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Adrian Davison - March 2005

Adrian Davison
Biography: I was born in England in 1966 and began studying classical guitar at age 12 with the help of big names like Julian Bream, Philip Candelaria, and Paco de Lucia. My private guitar instructor was very into sending his students to master classes where the players of the day made clinic-like performances at music universities and colleges and then instructed members of the group and class. I first started playing bass in high school in North America with the school band because the music we were playing had little or no parts for guitar. We were doing jazz standards like "A Night In Tunisia." In high school, I met a few guys that were putting together a band and needed a bass player. I joined the band and used the school's Fender Precision bass and a big bulky Peavey amp. I used to sign out the bass and amp on nights and weekends when we were rehearsing and performing. The bass was so old and beaten up, and the strings probably hadn't been changed for years. As the summer holidays approached, I needed to really buy a bass for myself, and with every dollar I could obtain, I managed to get my hands on a Rickenbacker 4001, a 1979 or so model. I think I paid about $500.00 for it. That wood grain Ricky stayed by my side for thousands of gigs and had been modified so much with rewiring, Hipshot D-Tuners, an ABM bridge, and a Kleenaxe string damper. I use to play that Ricky until my fingers literally bleed.

My first real break in music was when I appeared in Mike Varney's spotlight column in April 1988. The Spotlight Column in Guitar Player was the goldmine of publicity for any guitarist or bassist. I literally received hundreds of letters (e-mail had not existed yet) from companies and individuals interested in my playing and music. Together with my good friend and incredible drummer Paul Marangoni, we put together a 10-song bass and drum instrumental demo. It was financed by a studio music grant, and we recorded everything live off the floor with no-overdubs in probably 25 hours (including mixing). I shopped the demo around, and that became my first release, Bass Symphony. Looking back, I probably used only two sets of strings for the whole recording and just one bass. It was a hungry display of two 20-year-old musicians. Lucky for me, the album was well received by Rolling Stone, Guitar World, and Guitar for the Practicing Musician among other music magazines. This allowed me to enter into the world of endorsement and tours/clinics. I recorded three more projects, Mens Rea, Alibi, and Dorian's Mode. Also during that time period, I released an instructional video demonstrating my techniques and wrote music columns for Canadian Musician magazine. I endorsed GHS strings, Laney amplifiers, Ampeg amplifiers and eventually switched over to Lado bass guitars. I ended my music career in 1995 after a personal situation combined with carpal tunnel syndrome made me reflect and re-analyze my life. I have picked up the bass only a few times in the last 10 years, but I have recently spent more time building a music web site for all those interested and a DVD featuring television interviews, live performances, and an instructional segment.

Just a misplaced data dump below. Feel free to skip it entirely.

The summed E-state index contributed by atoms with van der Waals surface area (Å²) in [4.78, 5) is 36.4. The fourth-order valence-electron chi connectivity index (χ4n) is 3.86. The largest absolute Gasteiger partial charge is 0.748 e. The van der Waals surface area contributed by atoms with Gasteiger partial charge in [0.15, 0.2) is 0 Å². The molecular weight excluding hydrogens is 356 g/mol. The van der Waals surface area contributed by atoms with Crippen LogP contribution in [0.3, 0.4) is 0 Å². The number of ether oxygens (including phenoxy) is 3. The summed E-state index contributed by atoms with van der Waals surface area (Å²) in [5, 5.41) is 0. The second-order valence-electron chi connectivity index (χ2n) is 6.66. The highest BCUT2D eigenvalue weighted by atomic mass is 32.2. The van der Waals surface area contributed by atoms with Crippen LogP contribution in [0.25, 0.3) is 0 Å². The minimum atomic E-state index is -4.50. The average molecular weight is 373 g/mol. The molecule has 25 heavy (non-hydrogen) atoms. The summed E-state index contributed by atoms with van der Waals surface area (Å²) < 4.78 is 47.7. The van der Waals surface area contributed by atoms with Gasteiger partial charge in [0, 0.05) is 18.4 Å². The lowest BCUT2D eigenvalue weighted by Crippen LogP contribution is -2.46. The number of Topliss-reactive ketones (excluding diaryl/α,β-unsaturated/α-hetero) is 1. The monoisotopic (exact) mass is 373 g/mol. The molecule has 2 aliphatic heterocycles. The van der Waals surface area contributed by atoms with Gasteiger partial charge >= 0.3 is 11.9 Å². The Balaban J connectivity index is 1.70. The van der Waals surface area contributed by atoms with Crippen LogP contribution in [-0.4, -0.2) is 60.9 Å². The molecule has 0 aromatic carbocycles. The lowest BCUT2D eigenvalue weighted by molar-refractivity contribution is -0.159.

Bass Symphony
Mens Rea
Dorian's Mode
Instructional Video DVD

Many Rickenbackers 4001 & 4003 Models
Several Lado "Adrian Davison Zapper" Basses
4 4x10 Laney Cabinets
2 2x15 Laney Cabinets
4 4x10 Ampeg Cabinets
2 Ampeg SVT3
2 Laney 150
Yamaha 32 Equalizer
Yamaha SPX 90
Roland SDE 1000
Roland SDE 3000
Several DBX Compressors
GHS Strings (Boomers and Progressives)

Contact Information: To learn more about me, visit: